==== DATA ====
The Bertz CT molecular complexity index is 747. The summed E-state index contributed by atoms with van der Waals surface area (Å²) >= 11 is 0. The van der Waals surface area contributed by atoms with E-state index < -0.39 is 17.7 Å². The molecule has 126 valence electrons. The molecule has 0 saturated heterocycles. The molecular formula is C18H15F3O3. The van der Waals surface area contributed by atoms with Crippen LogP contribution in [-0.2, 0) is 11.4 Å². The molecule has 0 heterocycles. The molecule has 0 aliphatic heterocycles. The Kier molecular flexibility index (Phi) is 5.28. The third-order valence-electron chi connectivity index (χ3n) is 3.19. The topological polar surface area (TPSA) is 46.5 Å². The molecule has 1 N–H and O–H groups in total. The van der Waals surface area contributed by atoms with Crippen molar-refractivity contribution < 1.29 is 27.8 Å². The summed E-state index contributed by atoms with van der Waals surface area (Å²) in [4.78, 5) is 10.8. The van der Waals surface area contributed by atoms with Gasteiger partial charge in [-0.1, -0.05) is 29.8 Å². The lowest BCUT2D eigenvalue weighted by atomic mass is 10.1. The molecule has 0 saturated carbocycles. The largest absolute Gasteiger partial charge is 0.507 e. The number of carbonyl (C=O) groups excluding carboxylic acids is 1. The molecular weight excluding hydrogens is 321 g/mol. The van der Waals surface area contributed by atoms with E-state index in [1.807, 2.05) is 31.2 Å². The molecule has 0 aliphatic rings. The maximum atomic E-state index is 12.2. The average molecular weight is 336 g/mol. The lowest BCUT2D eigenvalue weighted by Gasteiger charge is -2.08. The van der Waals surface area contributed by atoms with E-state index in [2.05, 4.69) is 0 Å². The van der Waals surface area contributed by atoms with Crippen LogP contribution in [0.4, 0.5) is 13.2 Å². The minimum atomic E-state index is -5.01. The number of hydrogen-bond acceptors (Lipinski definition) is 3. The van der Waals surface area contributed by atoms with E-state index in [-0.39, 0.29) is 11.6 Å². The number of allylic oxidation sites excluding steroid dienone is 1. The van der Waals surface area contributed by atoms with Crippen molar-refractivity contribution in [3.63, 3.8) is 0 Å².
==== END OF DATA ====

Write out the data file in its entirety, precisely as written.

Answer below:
The Bertz CT molecular complexity index is 747. The summed E-state index contributed by atoms with van der Waals surface area (Å²) >= 11 is 0. The van der Waals surface area contributed by atoms with E-state index < -0.39 is 17.7 Å². The molecule has 126 valence electrons. The molecule has 0 saturated heterocycles. The molecular formula is C18H15F3O3. The van der Waals surface area contributed by atoms with Crippen LogP contribution in [-0.2, 0) is 11.4 Å². The molecule has 0 heterocycles. The molecule has 0 aliphatic heterocycles. The Kier molecular flexibility index (Phi) is 5.28. The third-order valence-electron chi connectivity index (χ3n) is 3.19. The topological polar surface area (TPSA) is 46.5 Å². The molecule has 1 N–H and O–H groups in total. The van der Waals surface area contributed by atoms with Crippen molar-refractivity contribution < 1.29 is 27.8 Å². The summed E-state index contributed by atoms with van der Waals surface area (Å²) in [4.78, 5) is 10.8. The van der Waals surface area contributed by atoms with Gasteiger partial charge in [-0.1, -0.05) is 29.8 Å². The lowest BCUT2D eigenvalue weighted by atomic mass is 10.1. The molecule has 0 saturated carbocycles. The largest absolute Gasteiger partial charge is 0.507 e. The number of carbonyl (C=O) groups excluding carboxylic acids is 1. The molecular weight excluding hydrogens is 321 g/mol. The van der Waals surface area contributed by atoms with E-state index in [1.807, 2.05) is 31.2 Å². The molecule has 0 aliphatic rings. The maximum atomic E-state index is 12.2. The average molecular weight is 336 g/mol. The lowest BCUT2D eigenvalue weighted by Gasteiger charge is -2.08. The van der Waals surface area contributed by atoms with E-state index in [2.05, 4.69) is 0 Å². The van der Waals surface area contributed by atoms with Crippen LogP contribution in [0.4, 0.5) is 13.2 Å². The minimum atomic E-state index is -5.01. The number of hydrogen-bond acceptors (Lipinski definition) is 3. The van der Waals surface area contributed by atoms with E-state index in [-0.39, 0.29) is 11.6 Å². The number of allylic oxidation sites excluding steroid dienone is 1. The van der Waals surface area contributed by atoms with Crippen molar-refractivity contribution in [3.63, 3.8) is 0 Å².